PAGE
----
It’s helpful for everyone if you respect each other’s right to know about your children. Both parents need to know the children are safe and well cared for. Children do best when their parents work together. Parents must cooperate to make joint legal custody and shared physical placement work for their children.
It’s best for children if their parents reach their own agreements about custody and placement. If you and the other parent come to an agreement on custody and placement, you may put your agreement in writing and ask the court to approve it. Parents may work with family counselors or child specialists to get professional assistance in creating plans that best meet their children’s needs. The court usually approves a placement agreement if it is reasonable and voluntarily agreed to by both parents. Professional assistance is helpful and can include mediation (joint sessions with a neutral mediator), or collaboration (each parent hires a lawyer and all four commit to an out-of-court settlement process). If you discuss and reach agreements on your own, you can go to
www.wicourts.gov for forms to put your agreements in writing; however, you are encouraged to consult with a lawyer.
In most cases parents who are unable to reach agreements must meet at least once with a mediator. For information about court services for mediation, call your county’s family court commissioner or clerk of court. Parents may retain private mediators to assist them in reaching parenting agreements. Parents also may work with a child specialist or co-parent counselor to help them address issues in the best way possible for their children.
If you’re unable to reach an agreement in mediation, you ask the court to decide. The court will appoint an attorney (called a guardian ad litem) to investigate and represent the best interests of your children. Some counties also have court social workers who conduct studies and recommend allocation of custody and a specific placement schedule. The social worker and guardian ad litem process may take several months to a year. Some parents reach agreements, with the approval of the guardian ad litem, after receiving such input. If no agreement is reached, the court schedules a trial. The parents and guardian ad litem present their evidence at the hearing, and the court decides the issues.
Most parents prefer not to have the court make decisions about their children. Going to court is costly and time-consuming for both of you and takes an emotional toll on the whole family. Parental conflict is harmful to children. Alternatives to the court process that may assist you in reaching agreements include hiring a mediator and/or hiring a lawyer. Collaborative practice is a popular process to resolve issues. Information on using the collaborative process in divorce cases and lists including lawyers and child and family specialists are available at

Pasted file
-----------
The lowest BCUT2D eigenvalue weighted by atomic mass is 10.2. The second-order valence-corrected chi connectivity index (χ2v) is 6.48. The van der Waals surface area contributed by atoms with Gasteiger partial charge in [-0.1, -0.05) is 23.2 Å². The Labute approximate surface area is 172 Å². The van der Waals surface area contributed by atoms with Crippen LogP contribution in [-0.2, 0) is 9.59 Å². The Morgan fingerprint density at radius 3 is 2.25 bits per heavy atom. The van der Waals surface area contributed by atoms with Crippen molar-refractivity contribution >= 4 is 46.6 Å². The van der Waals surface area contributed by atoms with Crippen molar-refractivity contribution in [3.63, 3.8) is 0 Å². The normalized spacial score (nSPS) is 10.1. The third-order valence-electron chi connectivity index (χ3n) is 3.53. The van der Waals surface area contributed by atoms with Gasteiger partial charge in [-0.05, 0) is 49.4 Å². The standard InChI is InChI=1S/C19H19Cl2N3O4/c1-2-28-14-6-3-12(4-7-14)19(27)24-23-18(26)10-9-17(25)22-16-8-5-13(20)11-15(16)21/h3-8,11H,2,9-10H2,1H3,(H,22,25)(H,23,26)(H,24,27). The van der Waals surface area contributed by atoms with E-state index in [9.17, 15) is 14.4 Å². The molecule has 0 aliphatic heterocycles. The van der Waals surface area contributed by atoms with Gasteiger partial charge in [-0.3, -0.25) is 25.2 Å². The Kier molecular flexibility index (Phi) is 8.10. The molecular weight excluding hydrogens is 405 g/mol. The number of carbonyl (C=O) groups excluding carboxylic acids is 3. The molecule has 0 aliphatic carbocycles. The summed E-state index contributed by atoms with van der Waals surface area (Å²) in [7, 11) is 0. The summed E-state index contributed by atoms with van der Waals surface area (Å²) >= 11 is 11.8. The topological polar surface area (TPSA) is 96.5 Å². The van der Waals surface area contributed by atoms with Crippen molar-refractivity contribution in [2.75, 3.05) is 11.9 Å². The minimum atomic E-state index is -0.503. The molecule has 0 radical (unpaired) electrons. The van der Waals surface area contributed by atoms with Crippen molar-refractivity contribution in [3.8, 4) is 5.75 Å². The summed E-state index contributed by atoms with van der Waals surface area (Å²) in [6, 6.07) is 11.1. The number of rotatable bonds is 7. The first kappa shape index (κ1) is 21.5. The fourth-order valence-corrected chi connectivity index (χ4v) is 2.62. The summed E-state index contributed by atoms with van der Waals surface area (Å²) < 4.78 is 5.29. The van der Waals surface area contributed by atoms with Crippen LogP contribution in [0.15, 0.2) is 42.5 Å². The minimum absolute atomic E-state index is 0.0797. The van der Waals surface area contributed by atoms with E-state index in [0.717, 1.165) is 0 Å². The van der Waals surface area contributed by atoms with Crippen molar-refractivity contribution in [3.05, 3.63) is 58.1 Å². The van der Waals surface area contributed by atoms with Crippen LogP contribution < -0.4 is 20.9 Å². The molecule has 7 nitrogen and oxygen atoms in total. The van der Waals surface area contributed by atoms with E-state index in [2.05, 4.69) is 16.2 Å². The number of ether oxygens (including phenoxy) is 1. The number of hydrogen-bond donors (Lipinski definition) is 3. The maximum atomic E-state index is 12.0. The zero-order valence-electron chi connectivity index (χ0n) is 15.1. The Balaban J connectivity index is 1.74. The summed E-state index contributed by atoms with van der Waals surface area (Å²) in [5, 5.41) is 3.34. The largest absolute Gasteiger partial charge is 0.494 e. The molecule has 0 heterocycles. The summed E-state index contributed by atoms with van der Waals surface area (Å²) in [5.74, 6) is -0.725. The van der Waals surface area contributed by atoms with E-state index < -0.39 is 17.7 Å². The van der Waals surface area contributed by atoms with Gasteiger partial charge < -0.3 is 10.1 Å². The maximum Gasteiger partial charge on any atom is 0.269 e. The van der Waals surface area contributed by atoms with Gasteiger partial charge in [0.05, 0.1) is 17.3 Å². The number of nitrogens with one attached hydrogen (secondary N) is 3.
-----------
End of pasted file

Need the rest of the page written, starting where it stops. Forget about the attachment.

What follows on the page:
All parents have a right to their children’s school, medical, and dental records regardless of whether they have legal custody. The only exception is if the court denies access to records due to a parent not having any visitation or physical placement with the children, or for toher reasons determined by the court.
You may contact the school or health care provider directly to get school, medical, and dental records (including report cards, notices of parent/teacher conferences, health notices, prescription information, and so on). Wisconsin statute 767.41(7) requires schools and health care professionals to give you this information. You may want to provide a self-addressed, stamped envelope to make it easier for the school or clinic to send you copies of records. You may need to pay a fee for copies.
First, check your court order. Does it state specific times the children are to be with you? If it does, you may want to remind the other parent of this order and give the other parent a copy of the order.
If the order states no specific placement times, you may want to ask the court to change the order. You would file a Notice of Motion and Motion to Change Physical Placement. The court could add specific times and thus clarify your right to see your children.
If the other parent still won’t let you have the children during your placement times, you may ask the court for help in enforcing the order. You would file a “petition to enforce physical placement orders” or a “motion and affidavit for contempt.”
Parents can get in legal trouble if they do not follow the court order. The court can provide make-up time, and order the losing party to pay the other party’s attorney fees. If the court finds a party in contempt, the court then makes orders which can include fines, jail time, or anything else the court deems appropriate.
Neither parent should ignore a court order, and neither party should take legal action unless necessary. You may want to try counseling or mediation before involving the court to avoid the cost and effect of conflict on you and your children. You may ask your county family court commissioner or clerk of court for information about court mediation or filing a court action. You should consult with a family law attorney before filing.
Start by discussing your concerns with the other parent. Try to work out something mutually acceptable. It’s better for children when their parents work together to share concerns, information, and decision-making.